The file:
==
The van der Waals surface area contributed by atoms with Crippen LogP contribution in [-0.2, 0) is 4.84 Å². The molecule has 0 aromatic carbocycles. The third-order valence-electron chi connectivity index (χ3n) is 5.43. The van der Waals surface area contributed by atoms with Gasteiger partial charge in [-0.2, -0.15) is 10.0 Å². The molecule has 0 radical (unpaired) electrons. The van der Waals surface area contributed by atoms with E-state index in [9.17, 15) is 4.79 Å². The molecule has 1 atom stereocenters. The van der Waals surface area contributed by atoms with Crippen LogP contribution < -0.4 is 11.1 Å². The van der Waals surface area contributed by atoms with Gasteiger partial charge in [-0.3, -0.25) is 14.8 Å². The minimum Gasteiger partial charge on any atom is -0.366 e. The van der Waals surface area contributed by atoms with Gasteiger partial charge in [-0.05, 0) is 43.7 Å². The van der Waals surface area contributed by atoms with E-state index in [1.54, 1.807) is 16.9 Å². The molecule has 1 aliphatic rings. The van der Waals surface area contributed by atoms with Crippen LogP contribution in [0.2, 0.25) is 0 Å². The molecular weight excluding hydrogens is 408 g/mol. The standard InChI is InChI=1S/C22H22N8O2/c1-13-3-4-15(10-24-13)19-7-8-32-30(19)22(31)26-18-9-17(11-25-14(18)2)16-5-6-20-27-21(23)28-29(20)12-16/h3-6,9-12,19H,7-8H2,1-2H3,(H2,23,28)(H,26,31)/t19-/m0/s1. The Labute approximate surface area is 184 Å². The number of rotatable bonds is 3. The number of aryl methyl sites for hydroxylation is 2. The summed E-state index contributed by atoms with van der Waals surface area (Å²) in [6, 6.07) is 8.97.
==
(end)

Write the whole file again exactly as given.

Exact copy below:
The van der Waals surface area contributed by atoms with Crippen LogP contribution in [-0.2, 0) is 4.84 Å². The molecule has 0 aromatic carbocycles. The third-order valence-electron chi connectivity index (χ3n) is 5.43. The van der Waals surface area contributed by atoms with Gasteiger partial charge in [-0.2, -0.15) is 10.0 Å². The molecule has 0 radical (unpaired) electrons. The van der Waals surface area contributed by atoms with E-state index in [9.17, 15) is 4.79 Å². The molecule has 1 atom stereocenters. The van der Waals surface area contributed by atoms with Crippen LogP contribution < -0.4 is 11.1 Å². The van der Waals surface area contributed by atoms with Gasteiger partial charge in [-0.3, -0.25) is 14.8 Å². The minimum Gasteiger partial charge on any atom is -0.366 e. The van der Waals surface area contributed by atoms with Gasteiger partial charge in [-0.05, 0) is 43.7 Å². The van der Waals surface area contributed by atoms with E-state index in [1.54, 1.807) is 16.9 Å². The molecule has 1 aliphatic rings. The van der Waals surface area contributed by atoms with Crippen LogP contribution in [0.2, 0.25) is 0 Å². The molecular weight excluding hydrogens is 408 g/mol. The standard InChI is InChI=1S/C22H22N8O2/c1-13-3-4-15(10-24-13)19-7-8-32-30(19)22(31)26-18-9-17(11-25-14(18)2)16-5-6-20-27-21(23)28-29(20)12-16/h3-6,9-12,19H,7-8H2,1-2H3,(H2,23,28)(H,26,31)/t19-/m0/s1. The Labute approximate surface area is 184 Å². The number of rotatable bonds is 3. The number of aryl methyl sites for hydroxylation is 2. The summed E-state index contributed by atoms with van der Waals surface area (Å²) in [6, 6.07) is 8.97.